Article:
Twice a month, a Los Angeles-based nonprofit called CIELO holds virtual trainings for interpreters of indigenous languages, including close to a dozen who join in from New York. Their sessions are sometimes consumed by discussions on how to best interpret legal jargon, such as “illegal alien,” for which no direct translations exist in their native tongues. “The word ‘alien’ — there is no word directly like that in Zapotec,” explained Odilia Romero, the nonprofit’s founder and a longtime interpreter of the Mexican indigenous language. “I would have to say, ‘an unwanted person in this pueblo or in this community,’” Romero said. “So, I would have to give it that context: you’re not wanted, you’re an alien, you’re an outside thing.”
Organizations like CIELO are a vital resource to New York, where there is an acute shortage of indigenous interpreters. Last year, CIELO arranged more than four thousand interpretation assignments for legal, medical and other institutional settings, many of them conducted remotely by interpreters for clients in New York.
The city is home to a panoply of indigenous languages – and their countless variants – with origins in Latin America: K’iche’ and Mam from Guatemala; Garifuna from Honduras, Belize and also Guatemala; Kichwa from Ecuador; and Mixtec and Nahuatl from Mexico, among various others. Many of their speakers are fluent in neither English nor Spanish, but for a long time, their need for interpretation services has gone largely unnoticed.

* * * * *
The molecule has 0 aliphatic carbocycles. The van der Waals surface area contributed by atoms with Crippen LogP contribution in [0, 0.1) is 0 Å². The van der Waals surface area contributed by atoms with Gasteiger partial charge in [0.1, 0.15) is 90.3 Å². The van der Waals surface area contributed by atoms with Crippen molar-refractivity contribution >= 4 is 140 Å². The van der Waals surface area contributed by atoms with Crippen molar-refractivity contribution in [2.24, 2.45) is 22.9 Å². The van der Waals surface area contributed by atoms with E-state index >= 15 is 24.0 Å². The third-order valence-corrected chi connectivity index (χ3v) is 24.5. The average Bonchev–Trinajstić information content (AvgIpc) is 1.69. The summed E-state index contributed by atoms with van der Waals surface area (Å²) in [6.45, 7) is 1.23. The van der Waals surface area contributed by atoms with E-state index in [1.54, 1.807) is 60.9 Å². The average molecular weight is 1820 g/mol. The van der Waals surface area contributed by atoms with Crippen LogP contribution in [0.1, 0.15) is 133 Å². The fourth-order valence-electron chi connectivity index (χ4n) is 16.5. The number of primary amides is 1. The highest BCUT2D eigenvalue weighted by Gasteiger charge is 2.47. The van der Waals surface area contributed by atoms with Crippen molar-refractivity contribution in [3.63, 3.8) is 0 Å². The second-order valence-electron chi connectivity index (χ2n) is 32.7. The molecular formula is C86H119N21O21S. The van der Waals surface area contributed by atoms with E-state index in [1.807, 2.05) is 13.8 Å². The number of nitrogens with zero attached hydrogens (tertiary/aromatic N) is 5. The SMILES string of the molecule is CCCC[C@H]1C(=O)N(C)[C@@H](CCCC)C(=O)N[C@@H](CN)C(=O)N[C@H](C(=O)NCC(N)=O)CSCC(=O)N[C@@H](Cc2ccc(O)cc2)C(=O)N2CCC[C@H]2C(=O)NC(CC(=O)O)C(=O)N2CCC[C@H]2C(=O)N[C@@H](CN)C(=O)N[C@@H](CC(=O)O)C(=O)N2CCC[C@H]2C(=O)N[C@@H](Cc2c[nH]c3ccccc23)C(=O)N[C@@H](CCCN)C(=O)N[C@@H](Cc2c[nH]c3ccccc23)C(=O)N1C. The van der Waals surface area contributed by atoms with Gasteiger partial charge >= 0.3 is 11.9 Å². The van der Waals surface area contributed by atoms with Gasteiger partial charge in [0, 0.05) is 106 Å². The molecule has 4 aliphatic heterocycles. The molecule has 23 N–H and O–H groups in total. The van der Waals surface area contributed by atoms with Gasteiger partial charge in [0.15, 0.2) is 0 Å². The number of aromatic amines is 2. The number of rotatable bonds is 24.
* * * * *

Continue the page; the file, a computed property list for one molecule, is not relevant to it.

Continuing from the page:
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Daniel Kaufman, a linguist and co-founder of the Manhattan nonprofit Endangered Language Alliance, said that indigenous immigrants are often mistakenly assumed to be part of a monolithic Spanish-speaking group. With no reliable demographic information on these communities, and a lack of awareness among them that they have a right to request interpretation, community efforts to provide local and in-person interpretation services have been difficult to sustain.
The need for interpreters is perhaps most palpable when it comes to immigration cases, which often involve building asylum claims that require a particularly high standard of proof. “In most cases we’re filing hundreds and hundreds of pages before the court to prove to the judge that this person’s story is real, that they’re believable, that they are credible,” said Molly Lauterback, a senior staff attorney at the public defense office Brooklyn Defender Services.